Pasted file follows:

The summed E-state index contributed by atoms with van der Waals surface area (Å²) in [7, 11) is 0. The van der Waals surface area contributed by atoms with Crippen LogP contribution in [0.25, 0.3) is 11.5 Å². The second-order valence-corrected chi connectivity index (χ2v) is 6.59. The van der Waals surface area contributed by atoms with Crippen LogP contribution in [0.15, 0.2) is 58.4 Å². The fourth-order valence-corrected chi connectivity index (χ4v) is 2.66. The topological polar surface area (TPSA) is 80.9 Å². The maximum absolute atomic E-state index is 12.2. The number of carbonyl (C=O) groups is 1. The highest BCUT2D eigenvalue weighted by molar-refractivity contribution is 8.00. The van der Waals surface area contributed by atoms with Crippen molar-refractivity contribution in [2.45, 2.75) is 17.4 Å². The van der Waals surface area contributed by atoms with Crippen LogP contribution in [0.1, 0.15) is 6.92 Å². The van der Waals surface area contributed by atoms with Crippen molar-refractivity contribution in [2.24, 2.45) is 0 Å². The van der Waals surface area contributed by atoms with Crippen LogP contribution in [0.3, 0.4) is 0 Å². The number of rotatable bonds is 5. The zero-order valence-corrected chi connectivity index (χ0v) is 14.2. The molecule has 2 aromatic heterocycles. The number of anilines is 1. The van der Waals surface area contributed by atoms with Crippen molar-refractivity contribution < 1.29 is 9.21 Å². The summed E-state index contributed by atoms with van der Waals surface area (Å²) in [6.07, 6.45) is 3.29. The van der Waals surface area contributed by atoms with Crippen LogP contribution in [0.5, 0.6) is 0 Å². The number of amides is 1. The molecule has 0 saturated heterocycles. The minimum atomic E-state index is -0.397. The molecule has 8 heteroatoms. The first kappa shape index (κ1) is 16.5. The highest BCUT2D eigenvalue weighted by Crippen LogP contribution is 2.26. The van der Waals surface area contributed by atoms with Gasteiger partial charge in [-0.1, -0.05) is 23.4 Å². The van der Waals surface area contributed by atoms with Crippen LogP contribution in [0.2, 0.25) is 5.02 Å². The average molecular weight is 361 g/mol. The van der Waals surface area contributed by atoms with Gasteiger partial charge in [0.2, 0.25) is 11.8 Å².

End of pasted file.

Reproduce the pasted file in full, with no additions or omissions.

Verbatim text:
The summed E-state index contributed by atoms with van der Waals surface area (Å²) in [7, 11) is 0. The van der Waals surface area contributed by atoms with Crippen LogP contribution in [0.25, 0.3) is 11.5 Å². The second-order valence-corrected chi connectivity index (χ2v) is 6.59. The van der Waals surface area contributed by atoms with Crippen LogP contribution in [0.15, 0.2) is 58.4 Å². The fourth-order valence-corrected chi connectivity index (χ4v) is 2.66. The topological polar surface area (TPSA) is 80.9 Å². The maximum absolute atomic E-state index is 12.2. The number of carbonyl (C=O) groups is 1. The highest BCUT2D eigenvalue weighted by molar-refractivity contribution is 8.00. The van der Waals surface area contributed by atoms with Crippen molar-refractivity contribution in [2.45, 2.75) is 17.4 Å². The van der Waals surface area contributed by atoms with Crippen LogP contribution in [0.1, 0.15) is 6.92 Å². The van der Waals surface area contributed by atoms with Crippen molar-refractivity contribution in [2.24, 2.45) is 0 Å². The van der Waals surface area contributed by atoms with Crippen LogP contribution in [0.3, 0.4) is 0 Å². The number of rotatable bonds is 5. The zero-order valence-corrected chi connectivity index (χ0v) is 14.2. The molecule has 2 aromatic heterocycles. The number of anilines is 1. The van der Waals surface area contributed by atoms with Crippen molar-refractivity contribution < 1.29 is 9.21 Å². The summed E-state index contributed by atoms with van der Waals surface area (Å²) in [6.07, 6.45) is 3.29. The van der Waals surface area contributed by atoms with Crippen LogP contribution in [0.5, 0.6) is 0 Å². The number of amides is 1. The molecule has 0 saturated heterocycles. The minimum atomic E-state index is -0.397. The molecule has 8 heteroatoms. The first kappa shape index (κ1) is 16.5. The highest BCUT2D eigenvalue weighted by Crippen LogP contribution is 2.26. The van der Waals surface area contributed by atoms with Gasteiger partial charge in [-0.1, -0.05) is 23.4 Å². The van der Waals surface area contributed by atoms with Crippen LogP contribution in [0.2, 0.25) is 5.02 Å². The average molecular weight is 361 g/mol. The van der Waals surface area contributed by atoms with Gasteiger partial charge in [0.2, 0.25) is 11.8 Å².